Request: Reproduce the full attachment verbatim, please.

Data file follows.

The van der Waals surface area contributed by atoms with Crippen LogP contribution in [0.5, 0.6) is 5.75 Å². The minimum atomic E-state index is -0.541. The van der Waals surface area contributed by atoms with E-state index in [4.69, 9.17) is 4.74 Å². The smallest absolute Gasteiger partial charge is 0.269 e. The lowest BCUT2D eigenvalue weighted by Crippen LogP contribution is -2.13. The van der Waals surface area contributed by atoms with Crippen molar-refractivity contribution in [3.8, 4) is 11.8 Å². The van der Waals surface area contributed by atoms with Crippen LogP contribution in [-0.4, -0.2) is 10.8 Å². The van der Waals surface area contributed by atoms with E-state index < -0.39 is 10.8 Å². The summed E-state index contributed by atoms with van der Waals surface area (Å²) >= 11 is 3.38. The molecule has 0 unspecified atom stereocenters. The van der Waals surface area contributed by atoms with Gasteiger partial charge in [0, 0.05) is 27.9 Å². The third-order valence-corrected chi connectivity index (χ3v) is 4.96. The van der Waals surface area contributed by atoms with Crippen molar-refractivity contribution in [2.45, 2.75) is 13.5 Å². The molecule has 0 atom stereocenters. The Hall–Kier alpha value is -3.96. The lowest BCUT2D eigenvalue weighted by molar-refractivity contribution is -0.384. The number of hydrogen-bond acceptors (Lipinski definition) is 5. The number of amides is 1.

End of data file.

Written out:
The van der Waals surface area contributed by atoms with Crippen LogP contribution in [0.5, 0.6) is 5.75 Å². The minimum atomic E-state index is -0.541. The van der Waals surface area contributed by atoms with E-state index in [4.69, 9.17) is 4.74 Å². The smallest absolute Gasteiger partial charge is 0.269 e. The lowest BCUT2D eigenvalue weighted by Crippen LogP contribution is -2.13. The van der Waals surface area contributed by atoms with Crippen molar-refractivity contribution in [3.8, 4) is 11.8 Å². The van der Waals surface area contributed by atoms with Crippen LogP contribution in [-0.4, -0.2) is 10.8 Å². The van der Waals surface area contributed by atoms with E-state index < -0.39 is 10.8 Å². The summed E-state index contributed by atoms with van der Waals surface area (Å²) >= 11 is 3.38. The molecule has 0 unspecified atom stereocenters. The van der Waals surface area contributed by atoms with Gasteiger partial charge in [0, 0.05) is 27.9 Å². The third-order valence-corrected chi connectivity index (χ3v) is 4.96. The van der Waals surface area contributed by atoms with Crippen molar-refractivity contribution in [2.45, 2.75) is 13.5 Å². The molecule has 0 atom stereocenters. The Hall–Kier alpha value is -3.96. The lowest BCUT2D eigenvalue weighted by molar-refractivity contribution is -0.384. The number of hydrogen-bond acceptors (Lipinski definition) is 5. The number of amides is 1.